Alarmed at the appearance of these photographs in press, the British Expeditionary Force's Commander-in-Chief, Sir John French (1852-1925), issued a contact ban under General Routine Order 464 on 22 December 1914: "It has been brought to notice that drawings, photographs, and letters are being sent to the Press. This practice is forbidden. The taking of photographs is not permitted." This first attempt to ban cameras was not widely known among the troops on the Western Front and would not have been read by those about to embark for overseas service. Having achieved limited results, the War Office declared a more comprehensive ban on 16 March 1915: "The taking of photographs is not permitted and the sending of films through the post is prohibited. Any officers or soldiers (or other persons subject to military law) found in possession of a camera will be placed in arrest, and the case reported to the General Headquarters as to disposal." A third army-wide instruction published a month later, on 19 April 1915, banned cameras for anyone while serving with the British Army in the field. The First Army reissued the warnings in September 1915 reiterating the serious consequences of not following given orders. For other ranks, getting caught could mean a punishment of twenty-eight up to 112 days' detention. A court marshal conviction for officers could mean a humiliating release from the army. Reluctantly, most of the officers, non-commissioned officers and men gave up their camera and sent it home. Despite being forbidden by the military authorities, it did not deter many to secretly smuggle in, and use, without attracting attention. It is known that thousands of illegal private photographs were taken during the Great War. These unofficial images provide us with valuable historical evidence about their daily lives and have also shaped our understanding of the realities of war.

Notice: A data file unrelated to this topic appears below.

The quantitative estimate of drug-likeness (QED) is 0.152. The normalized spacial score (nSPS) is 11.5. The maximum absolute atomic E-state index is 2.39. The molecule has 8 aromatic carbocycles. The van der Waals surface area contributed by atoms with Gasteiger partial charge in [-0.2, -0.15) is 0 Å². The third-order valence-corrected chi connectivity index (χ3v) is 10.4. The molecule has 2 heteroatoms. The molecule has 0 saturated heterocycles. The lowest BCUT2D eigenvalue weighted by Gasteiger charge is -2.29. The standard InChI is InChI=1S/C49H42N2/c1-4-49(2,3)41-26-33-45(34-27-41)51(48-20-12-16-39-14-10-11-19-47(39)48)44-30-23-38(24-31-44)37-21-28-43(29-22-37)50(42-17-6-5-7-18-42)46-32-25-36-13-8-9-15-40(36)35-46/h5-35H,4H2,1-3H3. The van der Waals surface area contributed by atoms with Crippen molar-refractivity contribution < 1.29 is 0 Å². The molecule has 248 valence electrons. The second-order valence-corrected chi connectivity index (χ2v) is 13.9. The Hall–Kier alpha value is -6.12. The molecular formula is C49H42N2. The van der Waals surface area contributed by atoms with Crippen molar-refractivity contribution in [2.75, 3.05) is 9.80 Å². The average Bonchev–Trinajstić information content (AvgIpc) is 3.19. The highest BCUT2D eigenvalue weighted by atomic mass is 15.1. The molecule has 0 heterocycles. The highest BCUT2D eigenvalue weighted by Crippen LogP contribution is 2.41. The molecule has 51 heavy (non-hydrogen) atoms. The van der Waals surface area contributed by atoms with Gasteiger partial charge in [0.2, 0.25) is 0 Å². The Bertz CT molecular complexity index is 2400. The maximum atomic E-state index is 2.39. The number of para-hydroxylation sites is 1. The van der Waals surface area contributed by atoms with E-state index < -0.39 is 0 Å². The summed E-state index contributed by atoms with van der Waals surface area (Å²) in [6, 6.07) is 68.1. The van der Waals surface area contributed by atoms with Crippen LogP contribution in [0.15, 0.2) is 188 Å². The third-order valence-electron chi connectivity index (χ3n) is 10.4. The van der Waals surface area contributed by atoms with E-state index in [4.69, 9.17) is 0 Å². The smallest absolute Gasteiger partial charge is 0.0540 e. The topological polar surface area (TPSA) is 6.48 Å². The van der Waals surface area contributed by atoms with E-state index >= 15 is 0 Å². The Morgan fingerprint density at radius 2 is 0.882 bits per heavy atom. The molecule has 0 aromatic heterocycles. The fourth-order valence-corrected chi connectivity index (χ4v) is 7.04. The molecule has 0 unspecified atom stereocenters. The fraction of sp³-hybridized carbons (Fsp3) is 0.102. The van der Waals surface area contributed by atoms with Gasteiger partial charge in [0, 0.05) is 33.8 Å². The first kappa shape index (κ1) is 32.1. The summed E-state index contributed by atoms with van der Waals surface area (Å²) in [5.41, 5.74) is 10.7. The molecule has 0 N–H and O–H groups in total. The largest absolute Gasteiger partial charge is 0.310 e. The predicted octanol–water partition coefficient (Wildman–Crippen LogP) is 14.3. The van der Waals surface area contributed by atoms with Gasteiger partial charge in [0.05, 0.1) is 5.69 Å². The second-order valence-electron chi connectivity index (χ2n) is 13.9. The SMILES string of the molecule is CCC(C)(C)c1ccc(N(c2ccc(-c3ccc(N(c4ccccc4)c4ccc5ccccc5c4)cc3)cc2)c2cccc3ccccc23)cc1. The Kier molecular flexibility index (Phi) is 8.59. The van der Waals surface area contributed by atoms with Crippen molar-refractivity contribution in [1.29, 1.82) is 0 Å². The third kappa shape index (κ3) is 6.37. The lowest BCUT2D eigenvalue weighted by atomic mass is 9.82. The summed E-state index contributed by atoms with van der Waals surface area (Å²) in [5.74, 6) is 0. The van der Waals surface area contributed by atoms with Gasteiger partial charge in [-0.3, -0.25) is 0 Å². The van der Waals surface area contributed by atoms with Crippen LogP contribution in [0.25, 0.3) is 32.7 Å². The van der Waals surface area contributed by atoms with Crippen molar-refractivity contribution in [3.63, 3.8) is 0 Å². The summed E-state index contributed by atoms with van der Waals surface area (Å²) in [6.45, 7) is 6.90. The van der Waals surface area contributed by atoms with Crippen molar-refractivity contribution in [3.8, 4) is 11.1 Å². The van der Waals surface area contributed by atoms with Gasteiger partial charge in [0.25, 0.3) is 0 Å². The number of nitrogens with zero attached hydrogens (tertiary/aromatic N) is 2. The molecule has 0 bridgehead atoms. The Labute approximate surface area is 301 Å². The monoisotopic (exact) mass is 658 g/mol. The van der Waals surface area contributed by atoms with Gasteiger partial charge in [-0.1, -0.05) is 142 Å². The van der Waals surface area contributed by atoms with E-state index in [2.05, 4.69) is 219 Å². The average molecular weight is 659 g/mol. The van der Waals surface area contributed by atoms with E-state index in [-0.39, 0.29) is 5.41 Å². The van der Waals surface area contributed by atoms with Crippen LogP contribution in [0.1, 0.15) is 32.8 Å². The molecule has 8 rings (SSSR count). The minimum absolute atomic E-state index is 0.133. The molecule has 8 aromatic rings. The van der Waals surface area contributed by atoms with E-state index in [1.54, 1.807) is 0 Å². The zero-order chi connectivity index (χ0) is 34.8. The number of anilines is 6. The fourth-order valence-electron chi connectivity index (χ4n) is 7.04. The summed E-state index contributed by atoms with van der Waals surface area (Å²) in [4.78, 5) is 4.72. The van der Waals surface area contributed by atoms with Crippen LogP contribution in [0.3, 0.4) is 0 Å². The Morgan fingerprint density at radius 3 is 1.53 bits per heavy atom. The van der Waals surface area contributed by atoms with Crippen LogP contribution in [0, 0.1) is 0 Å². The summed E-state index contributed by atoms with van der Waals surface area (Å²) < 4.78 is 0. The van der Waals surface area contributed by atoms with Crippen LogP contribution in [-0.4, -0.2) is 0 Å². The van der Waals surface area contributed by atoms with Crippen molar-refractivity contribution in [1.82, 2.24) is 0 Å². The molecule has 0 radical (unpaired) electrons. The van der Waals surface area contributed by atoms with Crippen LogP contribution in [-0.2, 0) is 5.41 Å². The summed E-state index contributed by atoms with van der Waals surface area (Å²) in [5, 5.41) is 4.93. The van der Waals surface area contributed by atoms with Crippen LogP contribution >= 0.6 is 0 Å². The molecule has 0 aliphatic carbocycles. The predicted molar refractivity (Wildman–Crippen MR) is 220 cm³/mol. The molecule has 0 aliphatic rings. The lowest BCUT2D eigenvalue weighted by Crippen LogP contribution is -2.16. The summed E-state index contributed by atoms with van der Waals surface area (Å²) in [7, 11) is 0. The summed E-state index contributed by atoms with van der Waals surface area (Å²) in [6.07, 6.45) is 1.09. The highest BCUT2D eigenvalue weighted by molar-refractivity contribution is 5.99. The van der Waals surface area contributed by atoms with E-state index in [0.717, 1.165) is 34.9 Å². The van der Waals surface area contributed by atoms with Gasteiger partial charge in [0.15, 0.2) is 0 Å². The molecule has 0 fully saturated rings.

Brenton Harold "Jack" Turner (24 September 1889 – 6 October 1989) was one of these photographers who quietly defied these military orders. At the age of 25, Turner enlisted at Charlottetown, Prince Edward Island on 2 September 1915 and enrolled as a gunner serving with the 2nd Siege Battery, Canadian Garrison Artillery. At the outbreak of the Great War, three battery-sized units were raised and deployed from Prince Edward Island as part of the Canadian Expeditionary Force. An award-winning amateur photographer before the war, he decided to smuggle a small German-made camera with him when he went overseas in 1915. He took about 99 photographs from the war zone. Years later, Turner said "I didn't know what kind of inspection they'd have, so I made pockets in under my sleeve to hide it." The officers in his company, mostly Islanders like himself, turned a blind eye to the illegal camera. He developed his negatives on leave, or on the battlefield: "in old cellars or any dark place you could get." In a 1979 interview, Turner said, "It never crossed my mind, the future of these pictures, I just took them to suit myself." Jack Turner's work represents a unique look at life at the front during the Great War, shot through the lens of an ordinary soldier, not an official war photographer. Turner returned home from the war in May 1919 and seven months later married, and took up farming in Knutsford, near O’Leary. After retirement from farming in 1952, Turner returned to photography and three years later was again winning prizes for his work. He was known mainly for his landscapes, but fellow veterans were aware of his war photography and making prints from his First World War negatives. His work became widely known during the 1970s and in 1979, American-Canadian photographer George S. Zimbel (1929- ) organized an exhibit of Turner's photo sculptures at CBC Charlottetown. Jack Turner died in 1989 at 100 years of age. Simply listed on his headstone as a "veteran of World War I", he is buried alongside his wife, Donna Gertrude Dennis (1892-1981), at the Bloomfield United Cemetery, Prince County, Prince Edward Island.